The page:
How to Implement a Video Conferencing Solution That Works for You
A few years ago, companies thought very little about video conferencing. It was nice to have and used by some progressive companies with remote workers. Now, it’s one of the most valuable pieces of technology a business has. With the shift to either fully remote or hybrid work, a video conferencing solution must meet today’s needs.
Determining which platform is right for you depends on various factors — reliability, security, features, cost. A key consideration is implementing something that will work for you today and in the years to come.
In this post, we’ll offer you insights, tips, and more on choosing and deploying video conferencing software.
Assessing Your Needs
Before you go to the market to see what’s available, you’ll benefit from a needs analysis. In this exercise, you should gather a group of employees whose input reflects the entire company.
You’ll need to come together to determine what you need this technology to provide and enable. While many platforms have similar features and functionality, there are key differences. In this assessment, you should consider these questions:
- Accessibility: Do workers need to use it on any device and from anywhere?
- Budget: What are you comfortable spending on the solution?
- Usage: Will you use it for company-wide meetings, smaller department sessions, webinars, customer calls, etc.?
- Features: What are the must-haves that will make the tool valuable?
- Users: How many will you have? Anticipated monthly meetings?
- Security: What are any concerns you have about this channel of communication?
- System configuration: Will it be part of a unified communication (UC) platform or a single application?
Once you answer these questions, you can begin to compare offerings. In doing so, there are some key things to prioritize.
Video Conferencing Should Provide an Easy User Experience
One of the biggest frustrations with video conferencing is when it’s difficult to deploy. Your employees, customers, or other users shouldn’t have to be tech experts to use it. If it’s cumbersome, people won’t use it. Then it brings no value and hinders communication and collaboration.
Ideally, you’ll find a solution that requires no training. Starting and joining sessions should take seconds with one click. Users can join on their desktop with a headset or mobile device with no issues. You’ll understand usability when you demo the product.
Screen Sharing and Annotation Plus Meeting Notes
While video conferencing enables screen-to-screen interaction, you want to do more than just display webcams. In most meetings, you’ll have documents to present to attendees. Screen sharing allows this, offering the same experience of projecting your screen in a conference room.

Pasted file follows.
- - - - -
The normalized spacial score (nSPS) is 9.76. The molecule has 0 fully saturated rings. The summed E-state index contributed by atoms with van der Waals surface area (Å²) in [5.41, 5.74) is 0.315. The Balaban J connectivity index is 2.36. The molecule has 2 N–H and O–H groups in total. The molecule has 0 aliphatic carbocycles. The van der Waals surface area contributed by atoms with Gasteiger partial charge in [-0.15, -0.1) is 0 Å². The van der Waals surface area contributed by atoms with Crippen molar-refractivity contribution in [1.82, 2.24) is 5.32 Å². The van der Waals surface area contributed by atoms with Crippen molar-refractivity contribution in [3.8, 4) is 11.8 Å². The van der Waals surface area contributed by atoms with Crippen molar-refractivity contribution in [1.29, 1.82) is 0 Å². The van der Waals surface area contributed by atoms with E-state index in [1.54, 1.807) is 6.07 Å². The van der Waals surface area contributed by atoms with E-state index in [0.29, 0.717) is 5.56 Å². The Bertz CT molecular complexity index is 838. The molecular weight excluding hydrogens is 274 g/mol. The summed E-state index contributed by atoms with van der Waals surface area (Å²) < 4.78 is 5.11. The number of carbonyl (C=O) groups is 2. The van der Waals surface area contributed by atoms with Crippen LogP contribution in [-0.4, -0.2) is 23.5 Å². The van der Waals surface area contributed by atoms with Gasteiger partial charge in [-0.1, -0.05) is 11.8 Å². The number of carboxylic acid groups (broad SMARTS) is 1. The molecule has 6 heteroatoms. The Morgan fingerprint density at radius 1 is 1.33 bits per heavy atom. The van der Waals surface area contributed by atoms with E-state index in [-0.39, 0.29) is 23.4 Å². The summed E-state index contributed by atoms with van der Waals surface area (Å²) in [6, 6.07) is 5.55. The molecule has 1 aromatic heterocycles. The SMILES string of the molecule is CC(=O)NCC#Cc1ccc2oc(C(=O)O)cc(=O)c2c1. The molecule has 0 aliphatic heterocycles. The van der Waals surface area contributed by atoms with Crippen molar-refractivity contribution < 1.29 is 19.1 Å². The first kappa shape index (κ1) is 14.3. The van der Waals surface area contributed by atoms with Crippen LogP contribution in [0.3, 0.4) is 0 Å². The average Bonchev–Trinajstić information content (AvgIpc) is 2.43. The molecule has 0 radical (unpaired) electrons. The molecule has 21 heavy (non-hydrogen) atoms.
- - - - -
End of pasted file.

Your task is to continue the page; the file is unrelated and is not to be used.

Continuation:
In addition to screen sharing, screen annotation supports better collaboration. If you need to work on a document or detail next steps, this feature is beneficial. Further, having a notes feature makes follow-up simple. The system captures notes in real-time. Post-meeting, all attendees receive a copy.
Integrations Provide a Streamlined Process
Another area to look into is the integration capabilities of the platform. When a solution offers this, it makes technology work together seamlessly. Depending on the tools you use, most video conferencing solutions can integrate with Outlook, G-Suite, Slack, Microsoft Teams, and other comparable applications. Having the ability to connect programs will be a time-saver for busy employees.
Added Features That Deliver Value
There are several additional features that not all platforms provide but may be vital to your business. First is the ability to record meetings and then share and store them. You may want to record interviews with customers so you don’t miss out on their input. Recording all-hands meetings is also a common application. Those unable to attend can catch up later.
Second is the ability to transcribe, which is critical in meetings where lots of discussion occurs. For example, you may have a product marketing meeting on roadmaps and factors influencing them. Having a transcription of this saves time and lets everyone engage in the meeting instead of taking notes.
The third is remote control options that allow participants to control a keyboard or mouse. It’s another way to enhance digital collaboration.
Security Shouldn’t Be an Afterthought
When video conferencing accelerated in 2020, there were, unfortunately, situations of breaches. Security, therefore, should be a priority in implementing a platform. That’s especially true if you’re in highly regulated industries like healthcare or finance. Be sure to evaluate products based on their adherence to regulations and best-in-class data security measures.
Reliability Means Everything
A video conferencing solution can have all the bells and whistles, but it won’t mean much if the system is unreliable. You don’t want to face dropped calls and repeated technical issues. It can deter usage and impact your reputation with clients. Ask providers questions about their uptime availability and the support they offer should problems arise.
Video Conferencing Is Better When It’s Together
Finally, you should strongly consider a solution that’s part of a UC platform. In doing so, all the tools you need to communicate and collaborate are under one umbrella. You’ll get cloud-based phones, chat, file sharing, analytics, online faxing, and more. It’s all from one provider at one price.
Explore Intermedia AnyMeeting
In implementing a video conferencing system, you want one that checks all the boxes and is easy to use and affordable. That’s what you’ll find with Intermedia AnyMeeting. PCMag.com called it “a great overall video conferencing platform at a price that’s very friendly for small business.” See how it works today!